Clostridium difficile--Associated diarrhea: A review.

Mylonakis E, Ryan ET, Calderwood SB.

Arch Intern Med. 2001 Feb 26;161(4):525-33. doi: 10.1001/archinte.161.4.525.

Clostridium difficile causes 300 000 to 3 000 000 cases of diarrhea and colitis in the United States every year. Antibiotics most frequently associated with the infection are clindamycin, ampicillin, amoxicillin, and cephalosporins, but all antibiotics may predispose patients to C difficile infection. The clinical presentation varies from asymptomatic colonization to mild diarrhea to severe debilitating disease, with high fever, severe abdominal pain, paralytic ileus, colonic dilation (or megacolon), or even perforation. The most sensitive and specific test available for diagnosis of C difficile infection is a tissue culture assay for the cytotoxicity of toxin B. However, this test takes 1 to 3 days to complete and requires tissue culture facilities. Detection of C difficile toxin by means of enzyme-linked immunoassay is more rapid and inexpensive. A minority of patients may require more than 1 stool assay to detect toxin. Oral metronidazole or oral vancomycin hydrochloride for 10 to 14 days are equally effective at resolving clinical symptoms; oral metronidazole is preferred in most cases because of lowered cost and less selective pressure for vancomycin-resistant organisms. Approximately 15% of patients experience relapse after initial therapy and require retreatment, sometimes with an extended, tapering regimen. Immunity appears to be incomplete and predominantly mediated by serum IgG to toxin A. Measures for preventing the spread of the pathogen, appropriate diagnostic testing, and treatment may avert morbidity and mortality due to C difficile-associated diarrhea.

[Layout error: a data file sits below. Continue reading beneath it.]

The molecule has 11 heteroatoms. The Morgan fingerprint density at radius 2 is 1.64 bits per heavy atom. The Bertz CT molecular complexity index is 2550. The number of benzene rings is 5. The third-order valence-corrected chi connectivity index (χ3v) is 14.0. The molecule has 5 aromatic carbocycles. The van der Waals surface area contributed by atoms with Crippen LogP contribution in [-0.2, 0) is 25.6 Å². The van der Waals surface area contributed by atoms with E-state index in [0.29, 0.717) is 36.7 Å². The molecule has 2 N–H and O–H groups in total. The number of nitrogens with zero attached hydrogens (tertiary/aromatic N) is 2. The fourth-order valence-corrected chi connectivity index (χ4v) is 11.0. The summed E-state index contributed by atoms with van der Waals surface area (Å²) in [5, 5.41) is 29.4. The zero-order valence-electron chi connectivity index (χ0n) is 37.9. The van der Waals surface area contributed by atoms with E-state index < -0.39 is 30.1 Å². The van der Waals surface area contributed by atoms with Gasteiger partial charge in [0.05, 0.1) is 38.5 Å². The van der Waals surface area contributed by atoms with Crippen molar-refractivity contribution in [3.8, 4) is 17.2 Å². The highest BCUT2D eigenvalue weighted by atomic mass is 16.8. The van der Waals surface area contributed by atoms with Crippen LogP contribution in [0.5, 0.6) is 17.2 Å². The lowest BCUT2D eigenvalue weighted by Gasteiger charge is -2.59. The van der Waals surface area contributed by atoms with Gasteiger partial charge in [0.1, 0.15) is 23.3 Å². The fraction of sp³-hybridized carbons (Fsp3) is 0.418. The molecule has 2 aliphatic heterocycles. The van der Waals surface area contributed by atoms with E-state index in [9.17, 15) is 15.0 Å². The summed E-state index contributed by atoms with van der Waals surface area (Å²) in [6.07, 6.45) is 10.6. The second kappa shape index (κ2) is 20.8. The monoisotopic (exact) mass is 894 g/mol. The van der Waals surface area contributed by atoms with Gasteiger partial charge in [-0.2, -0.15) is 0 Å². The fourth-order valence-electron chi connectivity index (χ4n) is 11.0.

PMID: 11252111

From MEDLINE®/PubMed®, a database of the U.S. National Library of Medicine.